Read the full report | Since LD 1495, which replaced LD 1088, became the law of the land, everyone from the Governor on down has been crowing about the economic benefits of the lower, flat 6.5 percent marginal tax rate for most Mainers. Unfortunately, standard tax analysis demonstrates that other provisions in the controversial bill will result in most Mainers facing tax rates that are significantly lower in some cases and in other cases are far higher than the statutory 6.5 percent tax rate.
This analysis calculates the effective marginal tax rate (EMTR) under LD 1495. The EMTR is measured by taking the change in tax liability divided by the change in income. For example, a change in tax liability of $80 per $1,000 in income yields an EMTR of 8 percent. EMTR is important because work effort and entrepreneurship are determined on the margin. Put simply, people work less if the EMTR becomes punitively high.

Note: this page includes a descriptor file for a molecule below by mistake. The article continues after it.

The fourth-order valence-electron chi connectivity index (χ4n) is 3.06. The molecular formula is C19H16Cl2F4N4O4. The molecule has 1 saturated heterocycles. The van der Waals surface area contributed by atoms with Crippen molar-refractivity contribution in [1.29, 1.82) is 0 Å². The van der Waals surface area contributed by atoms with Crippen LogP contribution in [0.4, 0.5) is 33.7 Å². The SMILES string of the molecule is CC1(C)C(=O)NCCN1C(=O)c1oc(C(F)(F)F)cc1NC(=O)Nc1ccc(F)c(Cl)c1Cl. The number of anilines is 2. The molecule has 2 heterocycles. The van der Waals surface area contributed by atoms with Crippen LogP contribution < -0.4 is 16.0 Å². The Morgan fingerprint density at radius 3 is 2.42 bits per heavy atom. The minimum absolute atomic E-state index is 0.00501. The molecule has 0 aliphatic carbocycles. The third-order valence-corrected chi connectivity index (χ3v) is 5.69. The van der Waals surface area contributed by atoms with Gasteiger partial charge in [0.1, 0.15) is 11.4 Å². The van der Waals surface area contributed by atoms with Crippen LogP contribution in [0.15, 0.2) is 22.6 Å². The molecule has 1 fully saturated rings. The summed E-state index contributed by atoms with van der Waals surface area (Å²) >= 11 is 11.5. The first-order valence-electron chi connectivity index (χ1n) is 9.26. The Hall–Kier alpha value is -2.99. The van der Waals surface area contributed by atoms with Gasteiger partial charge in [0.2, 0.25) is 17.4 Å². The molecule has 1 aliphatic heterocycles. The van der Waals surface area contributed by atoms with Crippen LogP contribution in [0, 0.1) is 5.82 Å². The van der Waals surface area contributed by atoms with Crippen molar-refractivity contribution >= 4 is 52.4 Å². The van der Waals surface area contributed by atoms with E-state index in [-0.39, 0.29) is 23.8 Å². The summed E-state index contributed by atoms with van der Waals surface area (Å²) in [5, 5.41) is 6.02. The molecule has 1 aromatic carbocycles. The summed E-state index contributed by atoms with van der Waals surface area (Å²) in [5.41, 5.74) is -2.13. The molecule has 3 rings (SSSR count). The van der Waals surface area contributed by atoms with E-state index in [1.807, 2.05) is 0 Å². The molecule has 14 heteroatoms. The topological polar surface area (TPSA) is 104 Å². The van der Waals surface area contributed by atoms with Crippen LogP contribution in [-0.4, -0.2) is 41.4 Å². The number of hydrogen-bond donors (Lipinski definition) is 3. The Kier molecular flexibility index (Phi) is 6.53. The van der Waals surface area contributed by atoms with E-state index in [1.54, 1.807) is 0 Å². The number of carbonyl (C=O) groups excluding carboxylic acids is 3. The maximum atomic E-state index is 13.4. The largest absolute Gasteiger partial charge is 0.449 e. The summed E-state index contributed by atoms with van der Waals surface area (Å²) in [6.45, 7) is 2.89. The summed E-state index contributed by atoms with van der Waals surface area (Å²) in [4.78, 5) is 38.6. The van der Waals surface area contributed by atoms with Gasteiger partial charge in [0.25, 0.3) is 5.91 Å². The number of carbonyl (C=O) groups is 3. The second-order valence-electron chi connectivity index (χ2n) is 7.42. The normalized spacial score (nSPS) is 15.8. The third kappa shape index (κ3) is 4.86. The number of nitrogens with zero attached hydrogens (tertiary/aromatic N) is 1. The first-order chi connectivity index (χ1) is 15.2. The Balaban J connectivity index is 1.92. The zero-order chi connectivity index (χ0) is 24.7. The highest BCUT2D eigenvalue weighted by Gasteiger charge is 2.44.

Chart 1 and Table 1 plot the changes in the EMTR for income ranges, as measured by adjusted gross income (AGI), between $0 and $300,000 for a married couple with two children under prior law, LD 1495 and “The MHPC Plan” for calendar year 2010 (when LD 1495 takes effect). The analysis shows that this family will only have an EMTR of 6.5 percent if they earned income between $46,000 and $54,000 or between $204,000 and $250,000. If they earned income between $56,000 and $201,000 they will face an EMTR of 8 percent – only 0.5 percentage points less than previous law! Furthermore, if their earned income is less than $33,000 they will face an EMTR that is zero or, more disturbingly, even negative.
In summary, LD 1495 is not a 6.5 percent flat rate as advertised. Maine taxpayers would be far better served if the state adopted a handful of meaningful changes to the tax code, as detailed in this report, in place of LD 1495.